Students in North Andover were taught the basics about cloud computing, social media and the often complex and sometimes dangerous world of online bullying, privacy and computer security.
(TNS) — When cybersecurity expert Ben Halpert asked the more than 200 seventh graders at the Consentino School how many of them used iPhones, Android phones, iPads, Android tablets, laptop computers or other electronic devices to communicate through social media, they all raised their hands.
Halpert, founder of the Atlanta, Georgia-based nonprofit, Savvy Cyber Kids Inc. then told the crowd of students that had gathered in Consentino's cafeteria on Tuesday that although they may be savvy in their ability to use these devices, they probably don't know what's going behind the scenes.
"What's the first thing that happens when you take a photo or a video with your phone?" he asked kids, who responded with obvious answers such as the images are saved to their phone's camera roll or photo gallery.
That's when he revealed what really happens, saying those images are, and mostly without their knowledge, uploaded to "the cloud," which he explained are centers that store massive amounts of digital data.
"These are monster (sized) buildings and the second you take a picture or video on your device, your picture or video is sent to a server in one of those buildings," he said. "It then gets copied to another server, then another server in another data center somewhere else in the country."
He explained it has to do with the convenience of transferring that information to a newer phone or device as a way to maintain a customer base.
Halpert visited seventh graders at the Nettle and Whittier middle schools on Monday, then met with parents at the Consentino on Monday night. He gave his final round of presentations on Tuesday at the Hunking and Consentino schools, where he talked to crowds of seventh graders about becoming smarter about their online usage.
He covered topics such as online privacy and image, appropriate online behaviors, responding to negative online interactions, online bullying and the permanence of online identities.
Halpert is the president of Risk and Corporate Security at Ionic Security Inc. and when he has the opportunity, he visits schools to talk about issues surrounding social media and other forms of online communication.
His presentations were sponsored by the HTM Credit Union located in City Hall.
"Our customer service representative, Cynthia Graham and I were discussing cyber security at work and we brainstormed ideas for educating students and parents to help them make better decisions when it comes to technology," said Diane Bevilacqua, CEO of HTM Credit Union. "We learned about Halpert's program and we worked with the school district to bring this program to seventh graders."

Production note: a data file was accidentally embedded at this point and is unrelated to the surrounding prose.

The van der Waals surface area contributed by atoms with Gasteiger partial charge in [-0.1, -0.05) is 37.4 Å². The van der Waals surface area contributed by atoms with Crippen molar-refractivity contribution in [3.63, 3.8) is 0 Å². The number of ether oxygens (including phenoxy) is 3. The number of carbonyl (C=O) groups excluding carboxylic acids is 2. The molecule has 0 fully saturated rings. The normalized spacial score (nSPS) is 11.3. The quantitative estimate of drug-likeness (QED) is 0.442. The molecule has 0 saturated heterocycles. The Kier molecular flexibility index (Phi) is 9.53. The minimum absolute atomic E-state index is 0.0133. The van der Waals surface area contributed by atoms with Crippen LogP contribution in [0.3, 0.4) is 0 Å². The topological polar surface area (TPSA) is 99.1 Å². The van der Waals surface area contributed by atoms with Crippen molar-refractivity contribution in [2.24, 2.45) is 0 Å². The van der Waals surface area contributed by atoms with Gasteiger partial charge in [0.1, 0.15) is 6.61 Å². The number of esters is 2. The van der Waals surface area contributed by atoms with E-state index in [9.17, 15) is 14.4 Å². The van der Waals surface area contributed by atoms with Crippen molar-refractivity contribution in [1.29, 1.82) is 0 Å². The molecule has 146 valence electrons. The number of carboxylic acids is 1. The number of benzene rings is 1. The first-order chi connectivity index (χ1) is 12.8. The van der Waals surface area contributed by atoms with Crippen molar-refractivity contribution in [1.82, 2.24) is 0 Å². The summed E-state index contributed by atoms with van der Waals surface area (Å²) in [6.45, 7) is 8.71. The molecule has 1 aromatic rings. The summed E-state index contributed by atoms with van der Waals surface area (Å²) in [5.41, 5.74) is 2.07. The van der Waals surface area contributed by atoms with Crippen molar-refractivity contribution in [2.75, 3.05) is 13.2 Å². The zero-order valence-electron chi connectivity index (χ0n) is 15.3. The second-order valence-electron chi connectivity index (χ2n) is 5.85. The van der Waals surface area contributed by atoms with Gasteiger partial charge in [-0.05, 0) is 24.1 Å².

Halpert began his talk by saying his favorite two superheroes are Batman and Iron Man because they have no super powers.
"They use technology to help save the world," he said. "Technology is changing all of our lives for the better as we are connected with friends and family all the time."
Halpert moved around the room with a wireless microphone to engage students in his talk, often pausing to ask questions or have them ask questions.
He asked kids if they know who singer songwriter Taylor Swift is, and explained that in her youth, she was the victim of bullying as were other famous people whose names they might recognize. He told them that famous people in history, including Marie Curie, the first woman to win a Nobel Prize, were bullied as well.
"What do you do if you encounter hate and bullying online," he asked. "Do not respond to the hate. If you need help, reach out to someone at school, reach out to family or reach out to friends. It's important to know, you are never alone."
He warned kids about online predators, saying they can be persistent in asking questions so it's best to ignore such people and to not respond.
"If someone asks you to send them a picture of yourself without your clothes on, the answer should be no," he said.
Halpert warned kids about the psychological effects of spending too much time on social media, telling them it can lead to feeling sad, anxious and depressed, but that it's a normal brain reaction. He also suggested avoiding the use of smartphones or tablets right before bed, as the light from the screen can delay getting to sleep.
"Take some time to step away from your technology," Halpert said.
He suggested covering the camera lenses or placing their devices camera side down as hackers can break into their devices and use any images they capture against them.
"Because we connect with the internet through our devices, it means other people can connect with us, through our devices," he said. "The technology we use every day has flaws in it so always update your technology."
He told kids that having a happy life includes setting and achieving short and long-term goals, and volunteering time to help others.
"Your brain is happy when you do things for other people," he said. "And it's best to take time away from technology. The best ideas you will ever have is when you're not using a device with a screen on it."
Immediately following his talk, student Anhya Neira said she was going to place a sticker over the lens of her phone camera, while Mikayla Defrank said she was going to be more mindful of what she posts on social media.
"I'll be keeping my tablet and my phone face down," Edgardo Vazquez said.
Halpert provided students with stickers to place over their device cameras and told kids that if they had any technology questions, they could reach him via the contact information their school would provide to them.
©2019 The Eagle-Tribune (North Andover, Mass.) Distributed by Tribune Content Agency, LLC.